We'd audiotaped the discussion so that we'd be able to revisit it during our weekly teaching team meeting to tease out important themes and threads. The children's thoughts, questions, and tensions would guide us as we planned our next steps. We weren't working from carefully sequenced lessons on ownership, resource sharing, and equity. Instead, we committed to growing an investigation into these issues, one step at a time. Our planning was guided by our goals for social justice learning, and by the pedagogy our school embraces, inspired by schools in Reggio Emilia, Italy. In this approach, teachers offer children a provocation and listen carefully to the children's responses. These responses help teachers plan the next provocation to challenge or expand the children's theories, questions, and cognitive challenges.
What Does Power Look Like?
A few days after we'd removed the Legos, we turned our attention to the meaning of power. During the boom days of Legotown, we'd suggested to the key Lego players that there was an unequal distribution of power giving rise to conflict and tension. Our suggestions were met with deep resistance. Children denied any explicit or unfair power, making comments like "Some-body's got to be in charge or there would be chaos," and "The little kids ask me because I'm good at Legos." They viewed their power as passive leadership, benignly granted, arising from mastery and long experience with Legos, as well as from their social status in the group.
Now, with Legotown dismantled and the issues of equity and power squarely in front of us, we took up the idea of power and its multiple meanings. We began by inviting the children to draw pictures of power, knowing that when children represent an idea in a range of "languages" or art media, their understandings deepen and expand. "Think about power," said Kendra. "What do you think ‘power' means? What does power look like? Take a few minutes to make a drawing that shows what power is."
As children finished their drawings, we gathered for a meeting to look at the drawings together. The drawings represented a range of understandings of power: a tornado, love spilling over as hearts, forceful and fierce individuals, exclusion, cartoon superheroes, political power.
During our meeting, children gave voice to the thinking behind their drawings.
Marlowe: "If your parents say you have to eat pasta, then that's power."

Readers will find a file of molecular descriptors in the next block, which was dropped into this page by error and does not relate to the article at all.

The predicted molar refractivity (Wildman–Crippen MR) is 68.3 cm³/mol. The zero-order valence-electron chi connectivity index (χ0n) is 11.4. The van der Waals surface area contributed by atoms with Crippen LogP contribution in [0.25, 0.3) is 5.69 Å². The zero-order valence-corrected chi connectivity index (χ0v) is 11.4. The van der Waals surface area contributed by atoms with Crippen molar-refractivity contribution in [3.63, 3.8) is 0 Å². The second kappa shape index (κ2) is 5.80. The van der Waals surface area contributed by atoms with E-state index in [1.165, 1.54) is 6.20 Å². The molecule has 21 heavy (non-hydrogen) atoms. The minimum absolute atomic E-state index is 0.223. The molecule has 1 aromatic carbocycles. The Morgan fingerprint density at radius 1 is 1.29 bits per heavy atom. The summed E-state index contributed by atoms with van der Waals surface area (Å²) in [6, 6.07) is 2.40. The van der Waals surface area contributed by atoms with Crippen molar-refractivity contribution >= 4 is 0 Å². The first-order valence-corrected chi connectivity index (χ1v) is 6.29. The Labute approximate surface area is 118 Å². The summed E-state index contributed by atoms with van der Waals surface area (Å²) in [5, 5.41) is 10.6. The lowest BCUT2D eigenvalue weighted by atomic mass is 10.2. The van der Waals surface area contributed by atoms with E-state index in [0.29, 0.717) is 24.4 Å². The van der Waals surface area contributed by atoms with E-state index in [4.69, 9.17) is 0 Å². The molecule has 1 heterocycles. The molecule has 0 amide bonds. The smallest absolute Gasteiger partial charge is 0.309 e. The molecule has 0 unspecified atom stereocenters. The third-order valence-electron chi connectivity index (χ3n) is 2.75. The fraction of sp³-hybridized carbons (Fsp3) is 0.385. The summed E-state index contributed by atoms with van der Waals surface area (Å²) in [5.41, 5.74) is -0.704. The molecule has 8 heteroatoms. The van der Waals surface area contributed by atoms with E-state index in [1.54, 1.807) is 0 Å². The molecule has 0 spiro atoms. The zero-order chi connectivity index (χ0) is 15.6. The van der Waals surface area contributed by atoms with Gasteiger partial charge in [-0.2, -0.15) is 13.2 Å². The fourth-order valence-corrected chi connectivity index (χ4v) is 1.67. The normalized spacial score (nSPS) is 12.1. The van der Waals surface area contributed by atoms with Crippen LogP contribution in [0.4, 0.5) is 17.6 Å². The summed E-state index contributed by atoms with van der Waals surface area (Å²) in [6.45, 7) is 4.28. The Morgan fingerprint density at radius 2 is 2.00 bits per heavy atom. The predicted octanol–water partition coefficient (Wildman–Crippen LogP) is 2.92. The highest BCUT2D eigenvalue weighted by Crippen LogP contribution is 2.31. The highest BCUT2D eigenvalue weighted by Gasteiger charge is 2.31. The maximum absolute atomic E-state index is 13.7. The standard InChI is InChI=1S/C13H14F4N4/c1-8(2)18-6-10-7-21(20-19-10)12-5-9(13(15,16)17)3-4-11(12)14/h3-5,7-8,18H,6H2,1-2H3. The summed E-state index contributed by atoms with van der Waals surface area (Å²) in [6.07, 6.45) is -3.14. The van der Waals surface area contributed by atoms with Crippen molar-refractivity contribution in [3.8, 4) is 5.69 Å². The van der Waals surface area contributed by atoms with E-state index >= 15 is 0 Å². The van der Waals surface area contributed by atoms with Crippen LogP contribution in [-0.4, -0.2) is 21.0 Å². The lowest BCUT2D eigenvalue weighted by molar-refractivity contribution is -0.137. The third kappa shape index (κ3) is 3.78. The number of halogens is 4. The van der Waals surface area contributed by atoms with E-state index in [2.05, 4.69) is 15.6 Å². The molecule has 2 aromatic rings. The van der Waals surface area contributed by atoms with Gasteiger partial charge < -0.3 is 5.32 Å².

Lukas: "You can say no."
Carl: "Power is ownership of something."
Drew: "Sometimes I like power and sometimes I don't. I like to be in power because I feel free. Most people like to do it, you can tell people what to do and it feels good."
Drew's comment startled us with its raw truth. He was a member of the Legotown inner circle, and had been quite resistant to acknowledging the power he held in that role. During this discussion, though, he laid his cards on the table. Would Drew's insight break open new understandings among the other members of the inner circle?
To build on Drew's breakthrough comment about the pleasure and unease that comes with wielding power, and to highlight the experience of those who are excluded from power, we designed a Lego trading game with built-in inequities. We developed a point system for Legos, then skewed the system so that it would be quite hard to get lots of points. And we established just one rule: Get as many points as possible. The person with the most points would create the rules for the rest of the game. Our intention was to create a situation in which a few children would receive unearned power from sheer good luck in choosing Lego bricks with high point values, and then would wield that power with their peers. We hoped that the game would be removed enough from the particulars and personalities of Legotown that we could look at the central Legotown issues from a fresh perspective.
This was a simple game about complicated issues.
We introduced the Lego trading game to the children by passing a bin of Legos around the circle, asking each child to choose 10 Legos; we didn't say anything about point values or how we'd use the bricks. Most children chose a mix of colored Lego bricks, though a few chose 10 of one color. Liam took all eight green Legos, explaining that green is his favorite color; this seemingly straightforward choice altered the outcome of the game.
When everyone had their Legos, the teachers announced that each color had a point value: The more common the brick color, the fewer the points it was worth, while the scarcest brick color, green, was worth a whopping five points.
Right away, there were big reactions.